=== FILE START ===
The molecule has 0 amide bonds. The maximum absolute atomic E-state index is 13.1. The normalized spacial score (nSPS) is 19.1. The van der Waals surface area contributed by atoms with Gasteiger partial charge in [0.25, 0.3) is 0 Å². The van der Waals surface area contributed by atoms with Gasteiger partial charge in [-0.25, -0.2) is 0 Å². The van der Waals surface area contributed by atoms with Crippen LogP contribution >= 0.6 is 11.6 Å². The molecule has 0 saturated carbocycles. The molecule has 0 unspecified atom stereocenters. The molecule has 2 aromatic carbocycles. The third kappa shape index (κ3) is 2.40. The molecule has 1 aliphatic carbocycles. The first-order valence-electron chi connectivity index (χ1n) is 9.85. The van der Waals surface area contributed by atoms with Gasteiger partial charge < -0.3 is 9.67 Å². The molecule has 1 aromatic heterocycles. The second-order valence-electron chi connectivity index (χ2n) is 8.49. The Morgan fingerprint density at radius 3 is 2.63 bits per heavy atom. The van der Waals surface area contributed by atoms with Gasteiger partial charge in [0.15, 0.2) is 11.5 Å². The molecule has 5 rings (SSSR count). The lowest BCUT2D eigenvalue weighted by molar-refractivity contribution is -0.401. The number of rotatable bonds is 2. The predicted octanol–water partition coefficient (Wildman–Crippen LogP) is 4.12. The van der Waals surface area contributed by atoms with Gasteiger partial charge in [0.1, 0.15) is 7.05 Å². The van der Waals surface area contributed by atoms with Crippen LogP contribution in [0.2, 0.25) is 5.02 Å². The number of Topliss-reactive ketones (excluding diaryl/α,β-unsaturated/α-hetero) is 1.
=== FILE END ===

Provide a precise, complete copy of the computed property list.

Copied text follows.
The molecule has 0 amide bonds. The maximum absolute atomic E-state index is 13.1. The normalized spacial score (nSPS) is 19.1. The van der Waals surface area contributed by atoms with Gasteiger partial charge in [0.25, 0.3) is 0 Å². The van der Waals surface area contributed by atoms with Gasteiger partial charge in [-0.25, -0.2) is 0 Å². The van der Waals surface area contributed by atoms with Crippen LogP contribution >= 0.6 is 11.6 Å². The molecule has 0 saturated carbocycles. The molecule has 0 unspecified atom stereocenters. The molecule has 2 aromatic carbocycles. The third kappa shape index (κ3) is 2.40. The molecule has 1 aliphatic carbocycles. The first-order valence-electron chi connectivity index (χ1n) is 9.85. The van der Waals surface area contributed by atoms with Gasteiger partial charge < -0.3 is 9.67 Å². The molecule has 1 aromatic heterocycles. The second-order valence-electron chi connectivity index (χ2n) is 8.49. The Morgan fingerprint density at radius 3 is 2.63 bits per heavy atom. The van der Waals surface area contributed by atoms with Gasteiger partial charge in [0.15, 0.2) is 11.5 Å². The molecule has 5 rings (SSSR count). The lowest BCUT2D eigenvalue weighted by molar-refractivity contribution is -0.401. The number of rotatable bonds is 2. The predicted octanol–water partition coefficient (Wildman–Crippen LogP) is 4.12. The van der Waals surface area contributed by atoms with Gasteiger partial charge in [0.1, 0.15) is 7.05 Å². The van der Waals surface area contributed by atoms with Crippen LogP contribution in [0.2, 0.25) is 5.02 Å². The number of Topliss-reactive ketones (excluding diaryl/α,β-unsaturated/α-hetero) is 1.